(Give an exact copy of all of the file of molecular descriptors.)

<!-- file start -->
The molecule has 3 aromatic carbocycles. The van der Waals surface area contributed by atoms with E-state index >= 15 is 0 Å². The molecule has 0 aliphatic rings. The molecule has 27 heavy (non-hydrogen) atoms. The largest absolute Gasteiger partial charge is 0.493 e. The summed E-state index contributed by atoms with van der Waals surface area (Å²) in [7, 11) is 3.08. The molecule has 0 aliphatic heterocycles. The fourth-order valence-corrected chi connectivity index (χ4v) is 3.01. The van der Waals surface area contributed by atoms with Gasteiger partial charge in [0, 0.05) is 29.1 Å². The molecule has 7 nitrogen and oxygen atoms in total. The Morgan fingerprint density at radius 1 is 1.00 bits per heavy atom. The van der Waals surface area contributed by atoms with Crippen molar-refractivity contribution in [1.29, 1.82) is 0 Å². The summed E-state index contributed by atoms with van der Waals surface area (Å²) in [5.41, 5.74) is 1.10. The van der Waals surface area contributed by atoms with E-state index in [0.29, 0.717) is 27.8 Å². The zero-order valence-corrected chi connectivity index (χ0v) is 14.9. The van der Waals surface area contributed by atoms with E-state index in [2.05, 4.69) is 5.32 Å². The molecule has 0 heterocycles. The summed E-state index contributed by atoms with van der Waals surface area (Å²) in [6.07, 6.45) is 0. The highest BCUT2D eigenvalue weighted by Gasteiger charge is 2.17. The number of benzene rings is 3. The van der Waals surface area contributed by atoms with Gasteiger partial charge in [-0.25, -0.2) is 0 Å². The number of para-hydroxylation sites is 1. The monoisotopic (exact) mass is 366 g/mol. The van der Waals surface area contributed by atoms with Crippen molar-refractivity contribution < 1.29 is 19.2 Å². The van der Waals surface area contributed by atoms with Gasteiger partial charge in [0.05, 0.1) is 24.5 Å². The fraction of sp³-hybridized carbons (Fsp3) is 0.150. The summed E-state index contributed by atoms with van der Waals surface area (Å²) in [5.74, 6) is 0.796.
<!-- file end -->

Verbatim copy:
The molecule has 3 aromatic carbocycles. The van der Waals surface area contributed by atoms with E-state index >= 15 is 0 Å². The molecule has 0 aliphatic rings. The molecule has 27 heavy (non-hydrogen) atoms. The largest absolute Gasteiger partial charge is 0.493 e. The summed E-state index contributed by atoms with van der Waals surface area (Å²) in [7, 11) is 3.08. The molecule has 0 aliphatic heterocycles. The fourth-order valence-corrected chi connectivity index (χ4v) is 3.01. The van der Waals surface area contributed by atoms with Gasteiger partial charge in [0, 0.05) is 29.1 Å². The molecule has 7 nitrogen and oxygen atoms in total. The Morgan fingerprint density at radius 1 is 1.00 bits per heavy atom. The van der Waals surface area contributed by atoms with Crippen molar-refractivity contribution in [1.29, 1.82) is 0 Å². The summed E-state index contributed by atoms with van der Waals surface area (Å²) in [5.41, 5.74) is 1.10. The van der Waals surface area contributed by atoms with E-state index in [0.29, 0.717) is 27.8 Å². The zero-order valence-corrected chi connectivity index (χ0v) is 14.9. The van der Waals surface area contributed by atoms with E-state index in [2.05, 4.69) is 5.32 Å². The molecule has 0 heterocycles. The summed E-state index contributed by atoms with van der Waals surface area (Å²) in [6.07, 6.45) is 0. The highest BCUT2D eigenvalue weighted by Gasteiger charge is 2.17. The number of benzene rings is 3. The van der Waals surface area contributed by atoms with Gasteiger partial charge in [-0.25, -0.2) is 0 Å². The number of para-hydroxylation sites is 1. The monoisotopic (exact) mass is 366 g/mol. The van der Waals surface area contributed by atoms with Crippen molar-refractivity contribution < 1.29 is 19.2 Å². The van der Waals surface area contributed by atoms with Gasteiger partial charge in [0.05, 0.1) is 24.5 Å². The fraction of sp³-hybridized carbons (Fsp3) is 0.150. The summed E-state index contributed by atoms with van der Waals surface area (Å²) in [5.74, 6) is 0.796.